A greenhouse in Antarctica testing technologies that could one day grow food for Mars colonists has produced an abundant harvest of greens, vegetables, and spices completely without soil and natural light, showing promise for future space missions. The greenhouse, called EDEN ISS, is operated by the German Aerospace Center (known by its German acronym, DLR) near the Neumayer III Station, a polar research outpost located on the Ekström Ice Shelf on the eastern coast of Antarctica.
NASA scientist Jess Bunchek, who joined this year's overwintering crew at the station, planted a range of vegetables and greens in the fully automated greenhouse a few months ago. The crops — which included broccoli, cauliflower, kohlrabi, chard, chili peppers, tomatoes, cucumbers, and a range of lettuces and spices — enlivened the otherwise dull diet of long-shelf-life foods that the crew members have to rely on. "We have never been able to grow so many different varieties of vegetables and herbs during an overwintering mission with EDEN ISS," Daniel Schubert, EDEN ISS project leader at DLR, said in a statement.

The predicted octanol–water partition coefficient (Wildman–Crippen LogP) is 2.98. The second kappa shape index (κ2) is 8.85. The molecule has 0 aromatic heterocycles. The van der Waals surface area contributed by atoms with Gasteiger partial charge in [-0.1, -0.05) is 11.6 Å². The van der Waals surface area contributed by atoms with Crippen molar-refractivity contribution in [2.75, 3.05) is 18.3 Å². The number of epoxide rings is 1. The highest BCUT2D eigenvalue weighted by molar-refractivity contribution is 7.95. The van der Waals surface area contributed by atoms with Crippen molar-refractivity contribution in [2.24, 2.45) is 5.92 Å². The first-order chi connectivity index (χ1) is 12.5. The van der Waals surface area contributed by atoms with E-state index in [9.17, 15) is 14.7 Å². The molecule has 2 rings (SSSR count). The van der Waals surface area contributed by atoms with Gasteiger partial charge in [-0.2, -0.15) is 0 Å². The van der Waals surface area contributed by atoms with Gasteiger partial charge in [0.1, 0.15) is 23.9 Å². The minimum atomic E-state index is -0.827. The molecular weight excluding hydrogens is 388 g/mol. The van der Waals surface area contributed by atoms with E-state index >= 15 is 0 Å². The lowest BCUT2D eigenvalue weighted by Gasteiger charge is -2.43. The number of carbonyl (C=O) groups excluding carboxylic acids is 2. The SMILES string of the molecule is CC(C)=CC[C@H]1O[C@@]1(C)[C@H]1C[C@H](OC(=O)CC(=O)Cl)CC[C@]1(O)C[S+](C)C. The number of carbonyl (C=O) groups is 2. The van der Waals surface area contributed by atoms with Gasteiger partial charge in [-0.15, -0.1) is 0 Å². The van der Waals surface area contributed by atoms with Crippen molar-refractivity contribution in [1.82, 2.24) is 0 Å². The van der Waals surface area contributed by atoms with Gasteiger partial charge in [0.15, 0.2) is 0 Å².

Some of the plants grown by Bunchek have previously been grown on the International Space Station. The scientist plans to compare how the plants fared in the Earth-based "space" greenhouse compared to those grown in two mini-gardens on the orbital outpost, the Veggie and the Advanced Plant Habitat experiments.
"I am relieved by how well the crops have grown thus far," Bunchek said in the statement. "EDEN ISS is unique and groundbreaking in that respect. We are collecting large amounts of data on system performance and resiliency, crop health and production, environment and crop microbiology, food safety, nutrition, crew psychology, and the required inputs such as power, water, and crew time."
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